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Introducing DTW’S New Destination: Limerick, Ireland

Beverly Danquah, Features Editor

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PHOTO COURTESY/VICTOR JOLLEY II
St. John’s University added the Limerick, Ireland program this semester for the first time.

When Limerick, Ireland replaced Seville, Spain in St. John’s Discover the World (DTW) program, there were many questions buzzing around the decision. Students weren’t sure what to expect, and faculty acted quickly to ensure that Seville’s replacement would live up to what students have enjoyed for years.

According to media relations, 198 students spent five weeks in Limerick, a city in the westernmost part of Ireland, as part of their DTW rotation.

From a new module to new housing to a new host university, students in the spring 2018 DTW Europe program were the first to experience Limerick, and had a lot to say about the new addition.

A typical school day in Limerick kicks off with an Irish breakfast at Tait’s Bar and Grill in Pery’s Hotel, followed by a 24-minute trek from the hotel to the Mary Immaculate College. Classes are held in one of the furthermost buildings on campus, Summerville House.

“The campus was very easy to navigate,” sophomore Rachel Fondeur said. “There were always areas to hang out and I enjoyed the people on campus.”

Seven professors taught classes ranging from theology, history and architecture.

“I think the class schedule and professors need to be changed,” sophomore Elena Napoli said. “I know that attending a different college is a part of the experience and that comes with different standards, but the professors were unaware of the significance of our GPA and grades in terms of our academic standing in college.”

In Ireland, the emphasis on grades is different from American universities, which concerned some students.

Other students recall not remembering the names of certain professors because the schedules were “never clear.” Since one professor taught parts of both theology and philosophy, students say they got the two classes confused and were not clear on who would teach what on which days, and who would grade certain assignments.

“I didn’t like how unclear the transfer of the professors was,” Fondeur said. “I never knew who the next professor was, what I was going to learn that day — I always felt unprepared because I didn’t know what to bring, I felt like I was speed dating teachers.”

Oftentimes, students would walk into the wrong classrooms for class because the schedules were unclear.

The practical part of art class was one of junior Victor Jolley II’s favorites.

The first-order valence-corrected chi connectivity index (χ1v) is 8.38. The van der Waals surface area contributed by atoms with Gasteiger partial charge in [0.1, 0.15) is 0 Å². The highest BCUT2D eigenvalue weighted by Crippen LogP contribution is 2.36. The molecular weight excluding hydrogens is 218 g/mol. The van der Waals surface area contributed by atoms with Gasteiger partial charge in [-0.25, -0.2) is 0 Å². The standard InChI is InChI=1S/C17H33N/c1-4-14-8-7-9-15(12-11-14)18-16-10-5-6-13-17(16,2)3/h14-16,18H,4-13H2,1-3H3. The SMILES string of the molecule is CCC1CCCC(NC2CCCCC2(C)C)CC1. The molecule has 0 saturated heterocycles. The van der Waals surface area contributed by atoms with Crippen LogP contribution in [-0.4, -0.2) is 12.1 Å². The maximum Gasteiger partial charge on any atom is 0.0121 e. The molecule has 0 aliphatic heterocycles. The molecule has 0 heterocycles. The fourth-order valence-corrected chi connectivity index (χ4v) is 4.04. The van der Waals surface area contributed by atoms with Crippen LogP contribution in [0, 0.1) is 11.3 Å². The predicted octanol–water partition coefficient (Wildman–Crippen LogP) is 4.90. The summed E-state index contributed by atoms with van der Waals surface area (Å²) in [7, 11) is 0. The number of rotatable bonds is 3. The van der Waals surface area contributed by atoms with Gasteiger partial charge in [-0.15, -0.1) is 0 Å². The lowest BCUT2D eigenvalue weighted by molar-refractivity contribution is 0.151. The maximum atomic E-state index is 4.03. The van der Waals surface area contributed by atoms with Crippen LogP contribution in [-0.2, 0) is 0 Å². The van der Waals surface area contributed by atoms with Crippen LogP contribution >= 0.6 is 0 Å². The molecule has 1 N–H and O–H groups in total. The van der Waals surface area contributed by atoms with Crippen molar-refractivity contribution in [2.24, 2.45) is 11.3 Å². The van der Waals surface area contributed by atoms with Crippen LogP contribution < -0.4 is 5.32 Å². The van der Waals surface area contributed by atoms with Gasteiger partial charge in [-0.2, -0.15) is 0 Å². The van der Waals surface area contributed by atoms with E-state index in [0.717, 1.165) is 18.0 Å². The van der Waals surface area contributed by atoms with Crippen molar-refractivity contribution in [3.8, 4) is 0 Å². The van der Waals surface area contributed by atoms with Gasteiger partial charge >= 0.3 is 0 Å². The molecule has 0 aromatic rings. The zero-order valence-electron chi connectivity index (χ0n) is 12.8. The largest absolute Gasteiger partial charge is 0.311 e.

“The art class was a good way to get out of Limerick,” Jolley said. “We took a trip to the Rock of Newcashel and a walking tour of the city.” However, many students expressed distaste with the architecture portion of the class.  

Sophomore student Grace Burchell said the class wasn’t what she expected it to be.

“One teacher taught the kind of art class where you use paint and the other teacher taught the history of architecture in Ireland,” Burchell said. “I would not recommend [the architecture] class for anyone who is doing the DTW program next semester.”

Tamara Garcia, a junior English major, says she enjoyed the architecture portion of the class, contrary to her classmates’ opinions on the way it was taught.

“I thought Dr. [Judith Hall was very passionate and knowledgeable about architecture,” Garcia said. “I learned how to describe building features and better read building plans.”

Garcia said that for those who are uninterested in architecture, the class could get a bit boring.

After class, some students hung out in the TARA building, which had a lounging area similar to the D’Angelo Center living room in the Queens campus. Others made their way to the cafeteria after classes.

“Lunch was really good,” Fondeur said. “In Limerick, I could find variety and it felt like I was having a wholesome meal.”

Lunch usually consisted of a main meat dish with one or two sides and water. Students could also opt for a hibachi style stir fry or a wrap.

“I think they should look into giving us food vouchers, similar to the ones in Rome,” sophomore  Brendan Farrell said. “Food got expensive and serving us only breakfast and lunch didn’t do the job.”

Students made use of the facilities on campus, taking advantage of things such as the gym and Mary I student-run shows.

“I used the gym at Mary I,”  Jolley II said. “The machines were efficient.”

Staff at Mary I provided students with hard drives, which had all of the textbooks that students would need for papers and coursework. The hard drive helped students save money and put all of the text they’d need for each course in one place.